Divided opinion over Malema’s banishment

Some Zimbabweans applaud the decision by South Africa’s ruling party to ban renegade Julius Malema, but others believe that the African National Congress cannot afford to ignore his populist economic agenda.

JOHANNESBURG – Zimbabweans responded in various ways to the suspension last week of Julius Malema, the firebrand former president of the ANC Youth League, whose declarations unnerved politicians and investors alike.

Malema was banned for five years from the party after an ANC disciplinary committee found him guilty of sowing division and bringing the party into disrepute by urging regime change in neighbouring Botswana and swearing at a journalist.

Malema said he would appeal the suspension, saying the “gloves were off and it was time to confront and fight the enemy".

South African financial markets rallied on news of his suspension – investors were shaken by his calls for nationalization of mines and Zimbabwe-style land reform.

Analysts said Malema seemed to model his thinking on the policies of President Robert Mugabe's Zanu (PF). The ANC recently accused the Zimbabwean party of “influencing” Malema’s stances on mine nationalization and land reform.

However, Zimbabwean political commentator, Alex Magaisa, a lecturer at Kent University in the United Kingdom, said Malema may have been flawed as an individual in his politics, but it would be a mistake for the ANC not to address his economic agenda.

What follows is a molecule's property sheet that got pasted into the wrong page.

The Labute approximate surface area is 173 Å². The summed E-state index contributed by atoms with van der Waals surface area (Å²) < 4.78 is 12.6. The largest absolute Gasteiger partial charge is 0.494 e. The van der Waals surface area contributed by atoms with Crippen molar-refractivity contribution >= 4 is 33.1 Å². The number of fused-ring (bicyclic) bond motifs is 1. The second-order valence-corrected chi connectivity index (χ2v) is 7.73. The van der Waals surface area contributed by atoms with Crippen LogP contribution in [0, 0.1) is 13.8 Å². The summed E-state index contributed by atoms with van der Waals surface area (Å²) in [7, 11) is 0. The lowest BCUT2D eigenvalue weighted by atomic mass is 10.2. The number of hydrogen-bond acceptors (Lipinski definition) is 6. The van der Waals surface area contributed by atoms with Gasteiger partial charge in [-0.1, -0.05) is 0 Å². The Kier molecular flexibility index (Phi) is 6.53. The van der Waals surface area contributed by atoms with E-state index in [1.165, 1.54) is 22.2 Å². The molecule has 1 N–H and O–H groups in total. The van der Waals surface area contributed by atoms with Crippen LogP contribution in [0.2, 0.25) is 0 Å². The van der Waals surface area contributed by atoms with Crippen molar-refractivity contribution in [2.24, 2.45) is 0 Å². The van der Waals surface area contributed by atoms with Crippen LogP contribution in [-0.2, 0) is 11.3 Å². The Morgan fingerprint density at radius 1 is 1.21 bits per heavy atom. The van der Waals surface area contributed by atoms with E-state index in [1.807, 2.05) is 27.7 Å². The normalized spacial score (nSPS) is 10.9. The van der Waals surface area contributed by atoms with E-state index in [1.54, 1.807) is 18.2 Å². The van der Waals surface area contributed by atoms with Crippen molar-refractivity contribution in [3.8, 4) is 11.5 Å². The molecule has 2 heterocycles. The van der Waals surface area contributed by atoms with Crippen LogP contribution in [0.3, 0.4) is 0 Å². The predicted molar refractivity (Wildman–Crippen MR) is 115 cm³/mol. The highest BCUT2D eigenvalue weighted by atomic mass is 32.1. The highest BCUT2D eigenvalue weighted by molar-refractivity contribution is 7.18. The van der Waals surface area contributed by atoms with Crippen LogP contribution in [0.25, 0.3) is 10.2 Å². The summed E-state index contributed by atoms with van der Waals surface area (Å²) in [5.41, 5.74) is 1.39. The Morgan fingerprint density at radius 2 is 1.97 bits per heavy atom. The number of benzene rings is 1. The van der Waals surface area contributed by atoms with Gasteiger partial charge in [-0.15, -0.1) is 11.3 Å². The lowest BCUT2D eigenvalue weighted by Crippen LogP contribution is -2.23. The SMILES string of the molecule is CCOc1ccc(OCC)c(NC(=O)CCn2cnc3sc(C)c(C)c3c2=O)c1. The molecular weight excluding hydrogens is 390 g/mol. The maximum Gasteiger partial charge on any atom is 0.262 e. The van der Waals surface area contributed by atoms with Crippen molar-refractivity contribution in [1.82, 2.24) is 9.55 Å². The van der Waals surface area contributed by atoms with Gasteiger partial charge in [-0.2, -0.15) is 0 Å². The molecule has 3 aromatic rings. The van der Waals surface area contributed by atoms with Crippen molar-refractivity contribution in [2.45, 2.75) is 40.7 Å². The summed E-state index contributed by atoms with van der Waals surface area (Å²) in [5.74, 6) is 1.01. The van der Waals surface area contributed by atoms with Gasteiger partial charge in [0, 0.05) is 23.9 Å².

“I think it’s actually a cause for introspection in terms of whatever views he represented and I think that South Africa needs to address those issues as much as Zimbabweans needed to address the issues of minority ownership of resources in the country. Not addressing them, I think, is an error,” Magaisa said

Analyst, Rejoice Ngwenya, said that while Malema enjoyed strong support among youths, the decision by the ANC showed it is a party capable of reining in extremists.

“The ANC has shown its capacity to reign in on over-enthusiastic renegades that defy the order of institutional organizations. They sent a stronger message that their party can institute disciplinary measures even to people who believe they have strong roots.”

South Africa-based political commentator Paul Chimhosva said the Malema saga was typical of the drama seen in African liberation movements.

Post published in: Opinions & Analysis

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